Social and Philosophical Foundations of Education

The Poisonwood Bible
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Author:  Tasha Sigmon [ Tue Oct 31, 2006 7:02 pm ]
Post subject:  The Poisonwood Bible

Interesting novel...I found the book very difficult to put down. I enjoyed hearing the voices of all the girls in the Price family.

I was very interested in Oprah's comments about the book. I went to her website and found some interesting comments about the novel. There were several items to choose from and even the show discussion!! I couldn't get it to play on my home computer but I hope it works on my school computer tomorrow.

Author:  Lindsey Mehall [ Thu Nov 02, 2006 8:19 am ]
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I found it interesting that I could see the decline in each of the girl's beliefs as the book went on. They seemed to question their belief in god more and more as things that were bad kept happening. Dad seemed to be trying to make sure that all of the people in the town were religious, but seemed to forget about his own children. This book had some very interesting ideas. I am really enjoying it.

Author:  Tasha Sigmon [ Fri Nov 03, 2006 1:24 pm ]
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You made such a good point about the dad and the Price girls. I thought about when Mom and Ruth May were terribly sick and in bed for weeks. Dad didn't even seem to care, he only cared about trying to convert the people in the village over to Christianity, while his actions at home were not christian like towards his own family.

Author:  Melanie Huss [ Mon Nov 06, 2006 12:59 pm ]
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The Price family went through such a transformation from the beginning of the book until the end. Each girl changed in some way. Leah's and Ada's faith probably the most. I don't think that Leah's faith was oringinally in God, but in her father. The two were so aligned for her that she could not differentiate the two, therefore when her faith in her father declined her faith in God naturally went with it. [/code]

Author:  Lisa Wade [ Thu Nov 09, 2006 5:45 pm ]
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Some very good points were made by you, ladies! I was most astounded by the father's lack of concern for his family who stuck by his side even when they found it difficult to do so. I would not have minded an aside, seeing into the father's thoughts after the women left him. I wonder if he had any regrets, worried about them, or was he just as oblivious after they left?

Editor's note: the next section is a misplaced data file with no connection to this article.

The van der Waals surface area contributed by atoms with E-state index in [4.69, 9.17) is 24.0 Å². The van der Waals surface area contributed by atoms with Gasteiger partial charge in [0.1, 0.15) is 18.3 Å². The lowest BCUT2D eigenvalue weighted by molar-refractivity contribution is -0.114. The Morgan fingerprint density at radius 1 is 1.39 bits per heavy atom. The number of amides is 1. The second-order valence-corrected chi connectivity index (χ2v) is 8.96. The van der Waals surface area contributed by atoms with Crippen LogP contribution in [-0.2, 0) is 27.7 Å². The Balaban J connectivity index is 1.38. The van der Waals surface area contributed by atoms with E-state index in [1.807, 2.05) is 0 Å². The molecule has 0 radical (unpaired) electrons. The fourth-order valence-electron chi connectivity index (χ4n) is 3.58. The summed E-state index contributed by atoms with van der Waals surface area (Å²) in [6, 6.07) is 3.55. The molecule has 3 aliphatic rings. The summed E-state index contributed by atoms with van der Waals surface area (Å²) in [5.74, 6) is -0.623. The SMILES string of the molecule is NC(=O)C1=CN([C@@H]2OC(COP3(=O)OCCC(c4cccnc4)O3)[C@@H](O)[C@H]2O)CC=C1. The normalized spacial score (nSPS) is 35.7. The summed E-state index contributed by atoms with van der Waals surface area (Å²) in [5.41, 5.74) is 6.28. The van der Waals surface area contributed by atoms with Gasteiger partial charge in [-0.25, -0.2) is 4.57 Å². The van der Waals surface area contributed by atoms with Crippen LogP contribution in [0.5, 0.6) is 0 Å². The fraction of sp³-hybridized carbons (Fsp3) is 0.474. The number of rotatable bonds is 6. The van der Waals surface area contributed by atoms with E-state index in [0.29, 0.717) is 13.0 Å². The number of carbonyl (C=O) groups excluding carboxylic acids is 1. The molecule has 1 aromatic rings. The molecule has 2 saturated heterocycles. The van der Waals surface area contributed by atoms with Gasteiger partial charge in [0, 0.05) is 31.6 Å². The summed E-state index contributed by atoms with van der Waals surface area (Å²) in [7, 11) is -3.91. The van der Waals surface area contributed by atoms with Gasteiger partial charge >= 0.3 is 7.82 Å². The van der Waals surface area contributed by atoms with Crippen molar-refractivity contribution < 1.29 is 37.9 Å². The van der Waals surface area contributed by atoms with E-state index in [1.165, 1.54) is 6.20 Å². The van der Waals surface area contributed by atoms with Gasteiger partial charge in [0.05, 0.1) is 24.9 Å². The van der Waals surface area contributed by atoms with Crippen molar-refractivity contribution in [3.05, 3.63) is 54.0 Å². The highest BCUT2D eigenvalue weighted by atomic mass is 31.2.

Author:  Bobbi Faulkner [ Thu Nov 09, 2006 8:47 pm ]
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I read this book in one sitting! Yes, I was a little sore by the time it was all over (from sitting), but it was the most amazing and memorable book I've read (aside from my all-time favorite Gone With the Wind. I am writing to admit that I have read so many books that I can't always remember which ones I've read. Do you guys feel like that? I bought this book and put it on my shelf without ever reading it. I thought I had read it when I saw it on our class listing, but once I got started, I knew I hadn't!
So, to speak to some of the issues raised above: I, too, was shocked by how the Reverend was to his own family. I really felt that the Congo had some "magic" that drove the Reverend mad. It really most have been his guilt, though, and the powerlessness he felt there at the mercy of nature.
I was somewhat dissapointed by Rachel's shallowness. i kept hoping that she would show some spunk, something more than fixating on her blonde hair and worldly comforts.

Adah was my favorite character, perhaps because she reminded me a bit of myself. I love poetry, I love playing with words, and sometimes I write things backwards. In fact, I once wrote a poem to my husband entitled, "Dear Mr. Renklauf" (faulkner backwards)

This book made me want to read the history of the Congo. I'm really not familiar with any of the historical events referenced in the novel--is that shameful to admit?

Author:  Elizabeth Lawson [ Fri Nov 10, 2006 12:49 pm ]